#0178-SQL Server-CLOSE and DEALLOCATE cursor-A lesson for sustenance teams-Peer Reviews help resolve problems


I have worked for a product sustenance team for the better part of my 7+ years of experience and hence, I can closely relate to the problem at hand today. The challenges with sustenance teams are many, and one of them is understanding and building upon code written by other teams – developers of whom may not even be around in the organization. In addition to this the code that needs to be extended may be legacy code which was written years ago and may not confirm to the newer coding standards. To reduce the impact, most sustenance teams therefore do not spend the time to re-engineer or re-write a piece of code just because it is not up to standards, but instead work on extending the functionality. They leave it to the new development teams to re-write the code as part of the system refresh cycles.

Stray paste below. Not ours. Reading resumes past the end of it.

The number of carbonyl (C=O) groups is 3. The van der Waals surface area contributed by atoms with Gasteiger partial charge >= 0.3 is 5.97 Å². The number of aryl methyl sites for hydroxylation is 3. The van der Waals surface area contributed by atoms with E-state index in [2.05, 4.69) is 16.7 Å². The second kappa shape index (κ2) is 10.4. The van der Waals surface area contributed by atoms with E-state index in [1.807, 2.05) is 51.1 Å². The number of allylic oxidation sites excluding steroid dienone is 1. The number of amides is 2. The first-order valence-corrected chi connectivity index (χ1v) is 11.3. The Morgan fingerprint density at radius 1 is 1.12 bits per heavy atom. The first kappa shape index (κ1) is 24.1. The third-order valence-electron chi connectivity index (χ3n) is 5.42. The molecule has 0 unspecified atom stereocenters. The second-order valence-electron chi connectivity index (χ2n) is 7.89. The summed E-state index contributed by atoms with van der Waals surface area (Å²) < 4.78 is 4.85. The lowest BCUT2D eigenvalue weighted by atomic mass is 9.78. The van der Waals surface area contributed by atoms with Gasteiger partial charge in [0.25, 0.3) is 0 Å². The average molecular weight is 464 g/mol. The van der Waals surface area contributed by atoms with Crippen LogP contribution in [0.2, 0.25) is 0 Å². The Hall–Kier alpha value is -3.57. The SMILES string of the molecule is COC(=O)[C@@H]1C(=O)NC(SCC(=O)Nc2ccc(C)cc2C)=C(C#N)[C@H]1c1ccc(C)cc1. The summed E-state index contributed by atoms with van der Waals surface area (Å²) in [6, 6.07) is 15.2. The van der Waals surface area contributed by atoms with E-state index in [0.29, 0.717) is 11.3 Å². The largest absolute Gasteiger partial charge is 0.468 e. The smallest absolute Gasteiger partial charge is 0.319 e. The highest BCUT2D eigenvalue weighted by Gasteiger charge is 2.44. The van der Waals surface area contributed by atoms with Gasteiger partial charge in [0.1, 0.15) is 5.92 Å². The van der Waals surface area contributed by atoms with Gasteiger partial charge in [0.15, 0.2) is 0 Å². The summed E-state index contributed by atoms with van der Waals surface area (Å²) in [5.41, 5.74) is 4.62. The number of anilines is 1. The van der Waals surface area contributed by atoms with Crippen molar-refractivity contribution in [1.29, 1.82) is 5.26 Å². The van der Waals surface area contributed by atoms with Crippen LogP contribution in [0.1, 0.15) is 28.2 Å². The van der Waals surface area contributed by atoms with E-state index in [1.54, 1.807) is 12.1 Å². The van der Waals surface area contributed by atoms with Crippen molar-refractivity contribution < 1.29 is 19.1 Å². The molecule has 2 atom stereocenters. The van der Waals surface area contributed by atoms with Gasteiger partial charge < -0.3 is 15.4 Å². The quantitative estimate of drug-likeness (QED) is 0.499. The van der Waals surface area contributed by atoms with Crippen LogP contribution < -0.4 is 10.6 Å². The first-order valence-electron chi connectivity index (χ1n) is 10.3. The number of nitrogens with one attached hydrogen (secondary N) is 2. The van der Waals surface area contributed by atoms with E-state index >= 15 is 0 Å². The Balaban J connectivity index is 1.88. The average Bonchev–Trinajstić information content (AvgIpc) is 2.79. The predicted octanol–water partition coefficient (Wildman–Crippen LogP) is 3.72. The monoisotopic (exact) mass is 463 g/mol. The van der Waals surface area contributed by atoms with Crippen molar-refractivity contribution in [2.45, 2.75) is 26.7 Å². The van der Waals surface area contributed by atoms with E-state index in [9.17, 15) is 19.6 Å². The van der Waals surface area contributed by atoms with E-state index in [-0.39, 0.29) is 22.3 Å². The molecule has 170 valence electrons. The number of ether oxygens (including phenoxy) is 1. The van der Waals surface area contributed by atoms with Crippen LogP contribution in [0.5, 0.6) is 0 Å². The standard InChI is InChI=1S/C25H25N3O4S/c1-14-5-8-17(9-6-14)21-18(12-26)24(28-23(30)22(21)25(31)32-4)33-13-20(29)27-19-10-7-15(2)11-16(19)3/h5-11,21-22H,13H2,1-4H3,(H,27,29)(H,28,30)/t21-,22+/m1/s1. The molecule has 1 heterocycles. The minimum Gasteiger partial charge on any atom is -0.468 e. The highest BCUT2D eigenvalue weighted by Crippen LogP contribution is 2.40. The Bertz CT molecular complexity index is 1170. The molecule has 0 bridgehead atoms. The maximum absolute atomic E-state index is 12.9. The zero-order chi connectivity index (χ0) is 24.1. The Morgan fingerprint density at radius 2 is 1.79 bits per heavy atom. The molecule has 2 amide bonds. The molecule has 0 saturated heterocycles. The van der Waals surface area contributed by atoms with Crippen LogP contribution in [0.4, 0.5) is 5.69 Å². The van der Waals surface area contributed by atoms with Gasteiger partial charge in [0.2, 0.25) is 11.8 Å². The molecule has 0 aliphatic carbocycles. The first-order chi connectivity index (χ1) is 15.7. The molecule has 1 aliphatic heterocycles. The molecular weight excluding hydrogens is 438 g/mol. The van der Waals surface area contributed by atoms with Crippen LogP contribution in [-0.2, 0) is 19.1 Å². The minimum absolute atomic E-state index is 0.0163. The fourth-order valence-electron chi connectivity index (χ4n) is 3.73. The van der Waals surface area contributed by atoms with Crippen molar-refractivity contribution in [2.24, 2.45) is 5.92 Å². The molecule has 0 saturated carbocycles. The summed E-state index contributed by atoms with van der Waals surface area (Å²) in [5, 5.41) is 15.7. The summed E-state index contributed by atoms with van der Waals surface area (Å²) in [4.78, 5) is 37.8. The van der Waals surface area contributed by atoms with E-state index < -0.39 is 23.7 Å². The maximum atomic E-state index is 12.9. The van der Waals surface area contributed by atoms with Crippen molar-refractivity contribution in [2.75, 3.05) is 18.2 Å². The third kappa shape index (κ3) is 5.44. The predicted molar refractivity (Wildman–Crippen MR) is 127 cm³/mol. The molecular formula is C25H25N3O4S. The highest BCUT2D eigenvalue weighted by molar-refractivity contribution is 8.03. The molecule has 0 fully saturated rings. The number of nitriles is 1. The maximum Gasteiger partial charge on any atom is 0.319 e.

The Scenario

This took the better of one of the engineers recently. An existing procedure (written in the old-fashioned way to use CURSORs) had to be extended. It was upto this poor developer to extend the stored procedure to incorporate some additional logic and release it out to QA within a considerably tight time-frame.

This stored procedure used the slower approach of using CURSORs to iterate through the list of employees. This cursor was to be re-used after another set of business operators to achieve the new requirement. The engineer therefore decided to add the additional piece of code after the old code ended – which is where he made a fatal mistake that cost him a couple of hours to notice.

The Example

To establish a parallel with the requirement, let us assume that a procedure exists to increment the VacationHours of all employees of a certain grade with AdventureWorks Cycles by 1 hour. We will extend this stored procedure by attempting to revert back the change to VacationHours, leaving a small error in doing so.

USE AdventureWorks2012
GO
IF OBJECT_ID('HumanResources.proc_DemoDellocateCursorIssues') IS NOT NULL
BEGIN
    DROP PROCEDURE HumanResources.proc_DemoDellocateCursorIssues
END
GO
CREATE PROCEDURE HumanResources.proc_DemoDellocateCursorIssues
    @orgLevel INT
AS
BEGIN
    SET NOCOUNT ON
    DECLARE @businessEntityId INT 

    DECLARE employeeCursor INSENSITIVE CURSOR